So, here is a possible ten point path to fulfilment through creativity:

1. Stop being so dull. It's OK, you can come out now, it's safe. Take a walk on the wild side, and see whether it's for you. Ideally, why not try being gay, or left-handed? It seems to work for a lot of artists.

2. Stop worrying about what people might think about you. Instead, find out what they actually do think about you – probably nothing – then work at giving them gossip-worthy new things to think about you. See (1). As Oscar Wilde said, there's only one thing worse than being talked about, and that's losing control of your PR strategy.

3. Self-reinvention is the name of the game. Don't like the person you have become? Neither do we. So stop it. Become someone more interesting. It's easier than you think, see (2).

4. Wear an idiotic hat. Goes without saying, really. See any prominent jazz musician. Correlation or cause? It takes courage and self-belief to look that ridiculous, and it's a good way to see how seriously people are taking you: nobody laughed at Thelonious Monk.

5. Follow your dream. Find out where it goes during the day. Be there waiting for it next time, introduce yourself, and buy it a drink. Tell it to be clearer about what it really wants, or else to stop bothering you. Why should anyone be stalked by their own subconscious mind?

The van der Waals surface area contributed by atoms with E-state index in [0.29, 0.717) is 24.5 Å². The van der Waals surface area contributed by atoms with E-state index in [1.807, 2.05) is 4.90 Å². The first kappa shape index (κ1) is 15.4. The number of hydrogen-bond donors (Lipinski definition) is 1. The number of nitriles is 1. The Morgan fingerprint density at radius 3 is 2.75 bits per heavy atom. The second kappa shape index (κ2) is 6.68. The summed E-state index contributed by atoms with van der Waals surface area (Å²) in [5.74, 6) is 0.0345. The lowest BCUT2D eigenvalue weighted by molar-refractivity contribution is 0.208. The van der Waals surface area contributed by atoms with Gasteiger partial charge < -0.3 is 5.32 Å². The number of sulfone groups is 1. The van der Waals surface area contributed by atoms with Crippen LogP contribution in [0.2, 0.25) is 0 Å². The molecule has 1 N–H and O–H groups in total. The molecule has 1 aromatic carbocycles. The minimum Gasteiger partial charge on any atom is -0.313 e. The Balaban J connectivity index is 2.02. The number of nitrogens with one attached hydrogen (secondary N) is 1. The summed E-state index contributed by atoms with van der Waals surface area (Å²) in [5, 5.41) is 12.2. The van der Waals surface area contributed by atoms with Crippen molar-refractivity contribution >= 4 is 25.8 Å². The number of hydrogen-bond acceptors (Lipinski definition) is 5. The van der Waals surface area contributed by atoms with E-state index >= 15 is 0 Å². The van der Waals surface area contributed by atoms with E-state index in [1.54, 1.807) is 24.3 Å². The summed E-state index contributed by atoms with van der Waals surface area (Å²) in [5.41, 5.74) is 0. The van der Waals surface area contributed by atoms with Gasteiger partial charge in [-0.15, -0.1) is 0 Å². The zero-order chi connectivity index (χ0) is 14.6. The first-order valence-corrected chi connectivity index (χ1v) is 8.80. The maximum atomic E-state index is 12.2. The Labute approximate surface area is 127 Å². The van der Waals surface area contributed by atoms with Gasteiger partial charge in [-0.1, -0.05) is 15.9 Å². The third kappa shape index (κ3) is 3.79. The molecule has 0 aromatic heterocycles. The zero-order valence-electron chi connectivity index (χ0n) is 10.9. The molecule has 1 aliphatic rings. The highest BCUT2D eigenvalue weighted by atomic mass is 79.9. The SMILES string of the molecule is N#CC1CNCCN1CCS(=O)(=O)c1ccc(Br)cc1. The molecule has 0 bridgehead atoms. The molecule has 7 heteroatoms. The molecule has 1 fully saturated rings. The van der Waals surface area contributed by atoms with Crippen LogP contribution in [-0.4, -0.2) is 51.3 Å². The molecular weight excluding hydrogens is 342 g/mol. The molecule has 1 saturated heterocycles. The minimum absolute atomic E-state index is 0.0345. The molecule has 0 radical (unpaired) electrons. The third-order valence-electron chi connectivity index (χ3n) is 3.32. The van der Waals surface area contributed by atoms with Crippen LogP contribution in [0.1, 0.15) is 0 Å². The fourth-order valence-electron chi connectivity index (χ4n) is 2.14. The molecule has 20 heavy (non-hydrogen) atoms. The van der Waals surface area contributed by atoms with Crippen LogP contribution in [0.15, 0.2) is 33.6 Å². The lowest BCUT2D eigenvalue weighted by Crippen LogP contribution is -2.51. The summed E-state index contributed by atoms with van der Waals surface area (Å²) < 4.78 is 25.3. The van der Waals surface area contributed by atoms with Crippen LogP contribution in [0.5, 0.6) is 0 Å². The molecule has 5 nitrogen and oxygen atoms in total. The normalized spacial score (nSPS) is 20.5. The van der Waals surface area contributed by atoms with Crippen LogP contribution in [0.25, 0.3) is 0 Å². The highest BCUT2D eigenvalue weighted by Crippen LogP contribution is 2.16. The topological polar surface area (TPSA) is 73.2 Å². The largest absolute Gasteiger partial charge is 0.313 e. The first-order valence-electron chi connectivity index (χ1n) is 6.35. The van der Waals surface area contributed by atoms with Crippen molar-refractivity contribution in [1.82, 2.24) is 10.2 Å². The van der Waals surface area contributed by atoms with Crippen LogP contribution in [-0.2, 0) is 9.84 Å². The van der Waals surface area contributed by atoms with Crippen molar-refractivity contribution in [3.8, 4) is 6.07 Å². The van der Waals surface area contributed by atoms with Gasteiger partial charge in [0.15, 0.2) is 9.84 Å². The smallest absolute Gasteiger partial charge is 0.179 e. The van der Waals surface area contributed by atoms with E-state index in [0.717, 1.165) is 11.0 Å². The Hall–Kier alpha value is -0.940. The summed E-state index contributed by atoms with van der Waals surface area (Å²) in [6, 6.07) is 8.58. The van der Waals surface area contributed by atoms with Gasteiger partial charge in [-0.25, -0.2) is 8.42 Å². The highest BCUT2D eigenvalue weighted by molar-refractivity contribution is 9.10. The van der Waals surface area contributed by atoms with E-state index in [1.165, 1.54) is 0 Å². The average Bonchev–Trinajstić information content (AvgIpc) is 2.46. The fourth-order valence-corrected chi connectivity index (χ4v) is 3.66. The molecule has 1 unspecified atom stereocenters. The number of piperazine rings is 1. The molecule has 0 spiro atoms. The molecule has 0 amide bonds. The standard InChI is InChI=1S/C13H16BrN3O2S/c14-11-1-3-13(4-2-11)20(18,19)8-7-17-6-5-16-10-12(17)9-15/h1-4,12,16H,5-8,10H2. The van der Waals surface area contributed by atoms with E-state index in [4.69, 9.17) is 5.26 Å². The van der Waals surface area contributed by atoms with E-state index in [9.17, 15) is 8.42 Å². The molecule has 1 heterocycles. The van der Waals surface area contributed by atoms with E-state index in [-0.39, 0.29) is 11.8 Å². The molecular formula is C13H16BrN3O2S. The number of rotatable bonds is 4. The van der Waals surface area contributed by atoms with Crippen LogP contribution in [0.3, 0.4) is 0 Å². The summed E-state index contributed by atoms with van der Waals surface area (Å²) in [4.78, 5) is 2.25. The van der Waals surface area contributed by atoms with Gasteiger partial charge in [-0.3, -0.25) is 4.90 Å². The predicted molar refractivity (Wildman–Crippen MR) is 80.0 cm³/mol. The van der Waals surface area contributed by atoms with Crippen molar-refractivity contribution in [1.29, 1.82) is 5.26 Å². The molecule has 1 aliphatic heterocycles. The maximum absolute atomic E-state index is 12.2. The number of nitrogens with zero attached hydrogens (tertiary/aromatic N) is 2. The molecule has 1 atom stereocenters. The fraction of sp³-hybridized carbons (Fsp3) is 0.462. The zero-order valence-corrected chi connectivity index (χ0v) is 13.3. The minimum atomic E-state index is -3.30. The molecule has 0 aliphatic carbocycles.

6. Think outside the box. Think inside the box. Think round the back of the box. Imagine you are a box. Make a box, and put it inside a box. Learn to box on Boxing Day. When the word "box" finally becomes absurd through repetition, you will have escaped the prison-house of language, and will briefly be outside the word "box", if not the actual box, whatever and wherever that is. Does that freedom feel good, or bad? If it feels bad, "creativity" is probably not for you.

7. Steal other people's work and ideas shamelessly. Go on, try them on for size. Art is not a museum with guards and alarms, it is a charity shop with a lax policy on shoplifting.

8. Be aware that it is easier to buy books about creativity, than it is actually to read those books. Worse, it is also easier to read a book about writing, than actually to write anything oneself. A writer is a person who writes. But preferably not a person who writes a book about how to write.